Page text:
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Chronic Procrastination
#1
I've heard that a good deal of my fellow INTPs suffer from what I would deem "chronic procrastination" - Including myself.

Currently I'm an online student in my senior year of High School - And I'm well known as the procrastinator of the group; I'm currently about 2 months behind on my schoolwork and usually spend the last month before the end of a semester nearly killing myself to get all of my work in on time. I've tried several different approaches to getting my procrastination under control, but they seldom have any effect at all.

I know that many of us INTPs procrastinate because we don't care and have no inspiration to do the task(s) at hand; and that's exactly my problem.

Any advice?
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#2
There's a new internet craze called "gamification," that involves turning tasks that are boring/loathsome into a game to entice yourself to be excited about them... This I have found useful, but it is nothing new; parents and guardians have used this concept for ages (Mary Poppins, anyone?)
"Well if I were You-Know-Who, I'd want you to feel cut off from everyone else. Because if it's just you alone you're not as much of a threat." -Luna Lovegood
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#3
If I had a solution I'd be using it. Might I suggest setting your own deadlines? As in, it seems you have some success in finishing things last minute, if you could find a way to convince yourself that it was due earlier, you would finish then, instead. Anyway, that's the best I've got.
-Yordle Sandwich
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#4
Here's what helps me the most: Breaking a project up into separate steps and assigning each step it's own due date.
So if I had a 10 page paper due March 11th, I'd plan something like this:
March 2: Find books, articles, and a documentary on topic
March 3-5: Take notes on sources
March 6: Have outline and thesis ready
March 8: Have 5 pages written
March 9: Have 8 pages
March 10: Finish paper, works cited

Of course, being a procrastinator, you could easily miss each deadline you set for yourself. But it does give you a basic idea of how much time the project could take. Normally, you might make it to March 8th without having started at all, but since you've got all this written down, Procrastinator's Panic starts to set in around March 4th when you haven't even visited the library yet.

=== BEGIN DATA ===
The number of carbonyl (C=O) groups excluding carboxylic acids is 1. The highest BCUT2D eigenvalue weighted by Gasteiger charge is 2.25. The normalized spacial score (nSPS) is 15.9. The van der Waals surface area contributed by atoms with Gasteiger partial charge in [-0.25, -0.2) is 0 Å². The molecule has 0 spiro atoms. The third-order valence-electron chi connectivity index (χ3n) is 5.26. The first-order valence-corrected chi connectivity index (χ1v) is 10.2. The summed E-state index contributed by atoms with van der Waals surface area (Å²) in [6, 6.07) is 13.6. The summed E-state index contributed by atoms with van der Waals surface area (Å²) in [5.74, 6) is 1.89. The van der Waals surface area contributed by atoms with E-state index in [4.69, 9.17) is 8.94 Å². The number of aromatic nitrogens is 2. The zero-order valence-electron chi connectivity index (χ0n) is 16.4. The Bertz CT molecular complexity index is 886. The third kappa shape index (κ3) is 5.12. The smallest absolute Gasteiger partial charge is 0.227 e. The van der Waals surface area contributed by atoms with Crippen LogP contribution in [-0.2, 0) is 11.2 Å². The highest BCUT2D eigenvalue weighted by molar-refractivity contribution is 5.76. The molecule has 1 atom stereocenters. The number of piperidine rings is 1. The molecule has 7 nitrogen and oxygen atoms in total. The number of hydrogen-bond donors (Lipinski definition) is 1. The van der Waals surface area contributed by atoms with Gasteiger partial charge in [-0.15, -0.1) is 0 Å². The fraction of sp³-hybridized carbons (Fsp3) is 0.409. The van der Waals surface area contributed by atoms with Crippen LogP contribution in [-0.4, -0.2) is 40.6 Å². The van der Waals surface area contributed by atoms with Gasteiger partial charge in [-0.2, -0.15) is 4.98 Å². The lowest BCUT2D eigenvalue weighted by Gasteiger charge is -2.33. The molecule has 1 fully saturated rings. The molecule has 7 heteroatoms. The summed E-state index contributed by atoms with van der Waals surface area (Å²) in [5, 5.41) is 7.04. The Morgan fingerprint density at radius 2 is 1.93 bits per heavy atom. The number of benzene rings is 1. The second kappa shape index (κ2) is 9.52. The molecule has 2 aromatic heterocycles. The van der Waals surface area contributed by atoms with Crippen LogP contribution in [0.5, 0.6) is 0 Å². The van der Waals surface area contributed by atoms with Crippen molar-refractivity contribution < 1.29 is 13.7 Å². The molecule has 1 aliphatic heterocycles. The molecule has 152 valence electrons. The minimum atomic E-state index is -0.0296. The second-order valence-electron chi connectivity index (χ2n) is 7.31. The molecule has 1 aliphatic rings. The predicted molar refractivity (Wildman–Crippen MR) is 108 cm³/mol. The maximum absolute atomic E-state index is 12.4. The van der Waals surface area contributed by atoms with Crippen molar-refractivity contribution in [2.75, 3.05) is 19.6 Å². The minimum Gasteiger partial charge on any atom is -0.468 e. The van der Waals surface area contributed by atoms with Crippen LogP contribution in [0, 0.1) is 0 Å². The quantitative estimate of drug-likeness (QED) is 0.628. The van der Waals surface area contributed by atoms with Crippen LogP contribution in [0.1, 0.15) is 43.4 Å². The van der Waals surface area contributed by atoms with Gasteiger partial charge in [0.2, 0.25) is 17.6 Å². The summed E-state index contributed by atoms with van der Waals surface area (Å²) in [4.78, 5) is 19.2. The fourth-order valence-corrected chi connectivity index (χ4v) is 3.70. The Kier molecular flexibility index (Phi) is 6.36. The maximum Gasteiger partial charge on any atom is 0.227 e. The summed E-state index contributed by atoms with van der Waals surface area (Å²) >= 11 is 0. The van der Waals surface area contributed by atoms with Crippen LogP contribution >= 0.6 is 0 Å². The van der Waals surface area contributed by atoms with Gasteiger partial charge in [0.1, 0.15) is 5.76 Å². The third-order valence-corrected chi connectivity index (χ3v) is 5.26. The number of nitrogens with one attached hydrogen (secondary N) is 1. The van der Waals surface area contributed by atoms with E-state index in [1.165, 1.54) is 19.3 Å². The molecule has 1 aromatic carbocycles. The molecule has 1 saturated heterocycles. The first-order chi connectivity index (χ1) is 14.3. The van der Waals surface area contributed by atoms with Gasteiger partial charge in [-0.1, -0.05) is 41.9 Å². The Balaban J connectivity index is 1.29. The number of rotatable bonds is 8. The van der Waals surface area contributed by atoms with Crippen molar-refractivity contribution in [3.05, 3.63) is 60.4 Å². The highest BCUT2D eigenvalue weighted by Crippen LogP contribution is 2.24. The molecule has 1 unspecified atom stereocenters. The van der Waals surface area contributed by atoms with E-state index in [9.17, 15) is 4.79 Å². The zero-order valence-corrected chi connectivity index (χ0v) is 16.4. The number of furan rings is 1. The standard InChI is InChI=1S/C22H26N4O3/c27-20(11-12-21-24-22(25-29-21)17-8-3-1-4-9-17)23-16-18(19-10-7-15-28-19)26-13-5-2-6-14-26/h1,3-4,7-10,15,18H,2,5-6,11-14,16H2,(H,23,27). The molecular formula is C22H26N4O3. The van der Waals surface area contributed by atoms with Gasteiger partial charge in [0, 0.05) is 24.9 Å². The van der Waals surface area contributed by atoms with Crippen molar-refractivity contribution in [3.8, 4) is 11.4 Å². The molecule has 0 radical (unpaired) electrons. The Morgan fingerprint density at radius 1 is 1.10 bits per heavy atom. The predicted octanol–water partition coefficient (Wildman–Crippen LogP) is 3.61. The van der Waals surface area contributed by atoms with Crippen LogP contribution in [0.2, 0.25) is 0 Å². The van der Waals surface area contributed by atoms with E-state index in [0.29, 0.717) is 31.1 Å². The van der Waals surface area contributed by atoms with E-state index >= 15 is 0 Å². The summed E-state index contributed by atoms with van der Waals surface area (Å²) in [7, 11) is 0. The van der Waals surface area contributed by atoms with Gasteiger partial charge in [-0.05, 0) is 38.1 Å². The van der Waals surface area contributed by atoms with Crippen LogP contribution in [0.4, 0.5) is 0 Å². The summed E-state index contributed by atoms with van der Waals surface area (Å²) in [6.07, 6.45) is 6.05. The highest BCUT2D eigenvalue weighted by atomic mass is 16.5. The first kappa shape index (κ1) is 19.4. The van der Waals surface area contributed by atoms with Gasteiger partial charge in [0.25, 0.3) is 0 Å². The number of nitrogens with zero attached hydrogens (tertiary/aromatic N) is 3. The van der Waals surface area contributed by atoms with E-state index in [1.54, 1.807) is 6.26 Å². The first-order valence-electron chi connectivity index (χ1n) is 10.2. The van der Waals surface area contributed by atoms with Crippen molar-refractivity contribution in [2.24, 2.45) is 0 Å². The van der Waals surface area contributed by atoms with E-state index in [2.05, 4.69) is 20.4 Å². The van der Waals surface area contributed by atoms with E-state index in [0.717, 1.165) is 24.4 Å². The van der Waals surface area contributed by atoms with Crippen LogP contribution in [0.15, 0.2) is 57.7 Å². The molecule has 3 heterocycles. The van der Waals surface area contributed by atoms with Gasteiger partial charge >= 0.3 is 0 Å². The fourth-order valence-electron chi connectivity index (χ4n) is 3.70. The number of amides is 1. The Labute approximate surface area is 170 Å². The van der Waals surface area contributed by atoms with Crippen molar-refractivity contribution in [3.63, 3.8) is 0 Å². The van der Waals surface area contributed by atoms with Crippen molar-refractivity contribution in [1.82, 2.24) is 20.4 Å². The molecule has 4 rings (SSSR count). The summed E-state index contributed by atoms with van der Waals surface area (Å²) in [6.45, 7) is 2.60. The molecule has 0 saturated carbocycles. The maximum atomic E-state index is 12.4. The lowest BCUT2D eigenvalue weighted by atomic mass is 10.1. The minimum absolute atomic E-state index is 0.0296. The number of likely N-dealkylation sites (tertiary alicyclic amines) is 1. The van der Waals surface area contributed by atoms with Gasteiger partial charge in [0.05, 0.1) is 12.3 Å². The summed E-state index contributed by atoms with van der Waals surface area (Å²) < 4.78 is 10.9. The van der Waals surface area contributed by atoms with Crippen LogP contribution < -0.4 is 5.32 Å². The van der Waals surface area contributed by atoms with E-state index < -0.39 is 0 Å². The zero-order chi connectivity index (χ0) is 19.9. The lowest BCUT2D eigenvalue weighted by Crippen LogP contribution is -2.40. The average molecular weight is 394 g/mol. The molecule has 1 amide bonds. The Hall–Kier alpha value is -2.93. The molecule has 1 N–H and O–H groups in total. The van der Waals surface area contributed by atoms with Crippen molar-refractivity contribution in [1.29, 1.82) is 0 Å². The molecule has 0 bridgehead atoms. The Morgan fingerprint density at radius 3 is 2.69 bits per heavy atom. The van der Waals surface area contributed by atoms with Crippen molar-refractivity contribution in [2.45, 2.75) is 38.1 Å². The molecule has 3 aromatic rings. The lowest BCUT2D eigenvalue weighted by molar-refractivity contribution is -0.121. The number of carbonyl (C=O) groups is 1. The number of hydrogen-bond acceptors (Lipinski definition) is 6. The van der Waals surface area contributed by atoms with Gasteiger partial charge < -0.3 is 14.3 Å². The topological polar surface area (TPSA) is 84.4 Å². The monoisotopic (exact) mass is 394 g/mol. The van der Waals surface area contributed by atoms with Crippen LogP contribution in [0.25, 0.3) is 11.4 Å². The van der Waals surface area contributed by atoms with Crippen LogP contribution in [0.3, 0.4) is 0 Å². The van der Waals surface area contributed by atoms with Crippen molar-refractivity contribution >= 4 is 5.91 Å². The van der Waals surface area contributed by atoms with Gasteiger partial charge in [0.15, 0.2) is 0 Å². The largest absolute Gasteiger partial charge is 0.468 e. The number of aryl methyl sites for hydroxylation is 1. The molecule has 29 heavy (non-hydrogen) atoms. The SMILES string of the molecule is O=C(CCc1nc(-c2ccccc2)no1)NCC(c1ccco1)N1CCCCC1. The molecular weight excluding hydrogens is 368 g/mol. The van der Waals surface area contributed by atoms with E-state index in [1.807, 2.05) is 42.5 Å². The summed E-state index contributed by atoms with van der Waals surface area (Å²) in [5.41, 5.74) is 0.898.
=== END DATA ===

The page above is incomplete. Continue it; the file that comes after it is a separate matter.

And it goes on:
And ideally, if you actually follow your plan, you're in for a high-quality, low-stress project!
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#5
(03-01-2016, 11:24 PM)PallasAthena Wrote: Here's what helps me the most: Breaking a project up into separate steps and assigning each step it's own due date.
So if I had a 10 page paper due March 11th, I'd plan something like this:
March 2: Find books, articles, and a documentary on topic
March 3-5: Take notes on sources
March 6: Have outline and thesis ready
March 8: Have 5 pages written
March 9: Have 8 pages
March 10: Finish paper, works cited

Of course, being a procrastinator, you could easily miss each deadline you set for yourself. But it does give you a basic idea of how much time the project could take. Normally, you might make it to March 8th without having started at all, but since you've got all this written down, Procrastinator's Panic starts to set in around March 4th when you haven't even visited the library yet.
And ideally, if you actually follow your plan, you're in for a high-quality, low-stress project!
I admire your discipline! Big Grin

I have to admit, I've never thought of this, even when some school projects were posed in this way (citations due on the 5th, outline on the 8th, first draft by the 12th, etc).

But now that I'm no longer in school, I have to say if I set myself a schedule like the one you list above, I'd probably find myself finding books/articles on the 3rd, then notes/sources/outline on the 6th, then 8pgs on the 9th..... skipping entirely the steps between due to playing "catch-up" motivated by having missed a self-imposed deadline. Tongue

(actually, I'd probably do all the pages on the 9th and turn it in early only to get it back with a mark down indicating that I forgot to attach the citations page entirely)
"Well if I were You-Know-Who, I'd want you to feel cut off from everyone else. Because if it's just you alone you're not as much of a threat." -Luna Lovegood
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#6
In both school & work I've always completed my projects or work immediately. I always considered it my intp super power to be able to come up with or find out enough to make the powers who impose deadlines more than happy. Then I get all that extra time to learn what I want, without giving another thought to deadlines.
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